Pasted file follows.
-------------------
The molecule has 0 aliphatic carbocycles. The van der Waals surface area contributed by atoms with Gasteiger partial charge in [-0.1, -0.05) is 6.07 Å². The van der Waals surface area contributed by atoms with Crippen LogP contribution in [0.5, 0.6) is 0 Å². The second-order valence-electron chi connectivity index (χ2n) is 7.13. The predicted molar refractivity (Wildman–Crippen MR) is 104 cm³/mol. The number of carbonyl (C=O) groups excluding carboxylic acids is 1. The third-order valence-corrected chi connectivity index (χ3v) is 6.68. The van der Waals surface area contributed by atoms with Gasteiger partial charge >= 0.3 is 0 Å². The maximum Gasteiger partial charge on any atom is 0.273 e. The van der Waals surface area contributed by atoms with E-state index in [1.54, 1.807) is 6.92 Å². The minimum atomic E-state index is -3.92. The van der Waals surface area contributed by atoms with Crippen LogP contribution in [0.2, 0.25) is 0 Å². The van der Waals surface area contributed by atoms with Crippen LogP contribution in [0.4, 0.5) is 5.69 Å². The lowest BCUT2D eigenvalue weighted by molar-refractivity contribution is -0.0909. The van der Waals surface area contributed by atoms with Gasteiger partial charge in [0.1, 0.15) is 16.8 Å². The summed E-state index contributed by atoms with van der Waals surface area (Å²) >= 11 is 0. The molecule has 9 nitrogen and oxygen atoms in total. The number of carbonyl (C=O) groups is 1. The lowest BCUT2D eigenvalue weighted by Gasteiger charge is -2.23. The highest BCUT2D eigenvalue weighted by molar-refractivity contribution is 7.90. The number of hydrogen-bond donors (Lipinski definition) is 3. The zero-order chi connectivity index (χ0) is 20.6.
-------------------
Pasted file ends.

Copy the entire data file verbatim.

The molecule has 0 aliphatic carbocycles. The van der Waals surface area contributed by atoms with Gasteiger partial charge in [-0.1, -0.05) is 6.07 Å². The van der Waals surface area contributed by atoms with Crippen LogP contribution in [0.5, 0.6) is 0 Å². The second-order valence-electron chi connectivity index (χ2n) is 7.13. The predicted molar refractivity (Wildman–Crippen MR) is 104 cm³/mol. The number of carbonyl (C=O) groups excluding carboxylic acids is 1. The third-order valence-corrected chi connectivity index (χ3v) is 6.68. The van der Waals surface area contributed by atoms with Gasteiger partial charge >= 0.3 is 0 Å². The maximum Gasteiger partial charge on any atom is 0.273 e. The van der Waals surface area contributed by atoms with E-state index in [1.54, 1.807) is 6.92 Å². The minimum atomic E-state index is -3.92. The van der Waals surface area contributed by atoms with Crippen LogP contribution in [0.2, 0.25) is 0 Å². The van der Waals surface area contributed by atoms with Crippen LogP contribution in [0.4, 0.5) is 5.69 Å². The lowest BCUT2D eigenvalue weighted by molar-refractivity contribution is -0.0909. The van der Waals surface area contributed by atoms with Gasteiger partial charge in [0.1, 0.15) is 16.8 Å². The summed E-state index contributed by atoms with van der Waals surface area (Å²) >= 11 is 0. The molecule has 9 nitrogen and oxygen atoms in total. The number of carbonyl (C=O) groups is 1. The lowest BCUT2D eigenvalue weighted by Gasteiger charge is -2.23. The highest BCUT2D eigenvalue weighted by molar-refractivity contribution is 7.90. The number of hydrogen-bond donors (Lipinski definition) is 3. The zero-order chi connectivity index (χ0) is 20.6.